The Recovery Expert
with Sharie Stines, Psy.D.


Breaking out of the Drama Triangle

Using the Karpman Triangle (also known as the Drama Triangle) as my guide, I have summarized a process of “recovery” from manipulative relationship dynamics.

In case you aren’t familiar with the Karpman Triangle, it represents the dynamics of unhealthy and manipulative relationships. Each corner of the triangle depicts a role that people play in the game of a dysfunctional relationship. One corner is the victim (please help me); one corner is the rescuer (the over-responsible, controller); and the third corner is the persecutor (the villain, the bully, the superior one).

The victim usually “hooks” the other person into becoming a rescuer and if the victim role fails, the individual may switch roles into becoming the persecutor as a more overt means of accomplishing the goal. People often switch roles, playing each part, all in one dramatic interaction. You will often find these relationship dynamics in families with addictions and abuse.

(Karpman Drama Triangle; Source:


When the Church fails to help Abuse Victims

Please note that this article addresses women who are abuse victims.  While I realize that men can also be victims of abuse, my focus is on women for the sake of simplicity.  Anyone who is abused, male or female, should be cautious about the advice they receive for handling the problem.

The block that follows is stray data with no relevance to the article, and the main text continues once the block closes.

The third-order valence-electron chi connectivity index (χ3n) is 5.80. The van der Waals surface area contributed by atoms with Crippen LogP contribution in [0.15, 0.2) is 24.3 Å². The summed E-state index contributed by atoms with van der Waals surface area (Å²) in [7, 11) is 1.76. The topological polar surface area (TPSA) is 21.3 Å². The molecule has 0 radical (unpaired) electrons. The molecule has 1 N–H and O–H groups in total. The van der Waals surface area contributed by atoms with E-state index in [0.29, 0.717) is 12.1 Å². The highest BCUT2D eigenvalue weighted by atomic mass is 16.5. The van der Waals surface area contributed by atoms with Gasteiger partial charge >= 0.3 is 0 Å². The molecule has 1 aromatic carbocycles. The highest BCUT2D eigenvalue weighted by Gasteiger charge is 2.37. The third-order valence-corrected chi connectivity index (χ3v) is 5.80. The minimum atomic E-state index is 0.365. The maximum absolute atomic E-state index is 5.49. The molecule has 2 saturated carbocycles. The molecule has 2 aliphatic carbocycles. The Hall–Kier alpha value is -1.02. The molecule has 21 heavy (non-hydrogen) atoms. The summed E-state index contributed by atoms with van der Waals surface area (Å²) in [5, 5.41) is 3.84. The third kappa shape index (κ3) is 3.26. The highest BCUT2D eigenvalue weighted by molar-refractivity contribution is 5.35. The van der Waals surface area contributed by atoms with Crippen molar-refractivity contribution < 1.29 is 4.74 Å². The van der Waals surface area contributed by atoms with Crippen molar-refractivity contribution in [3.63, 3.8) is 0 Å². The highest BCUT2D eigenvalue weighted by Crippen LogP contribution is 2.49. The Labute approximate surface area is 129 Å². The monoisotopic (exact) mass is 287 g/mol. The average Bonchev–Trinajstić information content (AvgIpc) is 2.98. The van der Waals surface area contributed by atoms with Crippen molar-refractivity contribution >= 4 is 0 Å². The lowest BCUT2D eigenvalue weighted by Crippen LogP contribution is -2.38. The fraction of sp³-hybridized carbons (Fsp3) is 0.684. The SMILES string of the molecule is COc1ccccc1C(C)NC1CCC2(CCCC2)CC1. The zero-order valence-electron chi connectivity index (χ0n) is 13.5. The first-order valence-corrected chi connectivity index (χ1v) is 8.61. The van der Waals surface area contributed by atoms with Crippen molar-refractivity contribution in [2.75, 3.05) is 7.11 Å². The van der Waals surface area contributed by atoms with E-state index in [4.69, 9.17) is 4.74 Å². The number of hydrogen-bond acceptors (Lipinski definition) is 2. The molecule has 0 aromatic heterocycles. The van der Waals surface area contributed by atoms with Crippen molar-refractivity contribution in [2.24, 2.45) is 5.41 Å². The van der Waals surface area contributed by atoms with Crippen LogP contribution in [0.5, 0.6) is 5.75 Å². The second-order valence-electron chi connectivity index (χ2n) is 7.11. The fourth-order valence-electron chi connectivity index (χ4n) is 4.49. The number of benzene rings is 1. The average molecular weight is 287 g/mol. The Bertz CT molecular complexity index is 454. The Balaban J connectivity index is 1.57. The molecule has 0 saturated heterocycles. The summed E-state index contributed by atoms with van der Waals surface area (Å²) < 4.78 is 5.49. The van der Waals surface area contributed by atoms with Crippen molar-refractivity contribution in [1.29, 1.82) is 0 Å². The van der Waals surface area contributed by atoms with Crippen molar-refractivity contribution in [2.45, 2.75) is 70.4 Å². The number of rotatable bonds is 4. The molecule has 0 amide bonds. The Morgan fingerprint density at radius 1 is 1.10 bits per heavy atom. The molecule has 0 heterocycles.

It is so sad when a person struggling with an abusive relationship, seeks help from clergy or Christian friends, only to be told that they need to “try harder,” or “be the bigger person,” or “overlook an offense,” or “forgive,” or “turn the other cheek,” etc.  When a person, particularly a woman, seeks help from the church for domestic violence, addiction, pornography issues, or emotional neglect and abuse problems in her marriage, so often the church gives pat answers, throws a few verses at the problem, promises to pray for her, and/or sends her on her way. 

Cheat Sheet for Common Mental Illnesses Co-Occurring with Substance Abuse

I tend to work with addicts, alcoholics, abusers, and abuse victims.  Often, others are not quite sure what some of the typical symptoms are of some of the most common mental illnesses.  I decided to make my life a little easier so I typed up a little "cheat sheet" with descriptions of some of the most prevalent mental illnesses I come across, particularly when dealing with substance abusers.  This list is by no means exhaustive.  The definitions were taken from the DSM-V.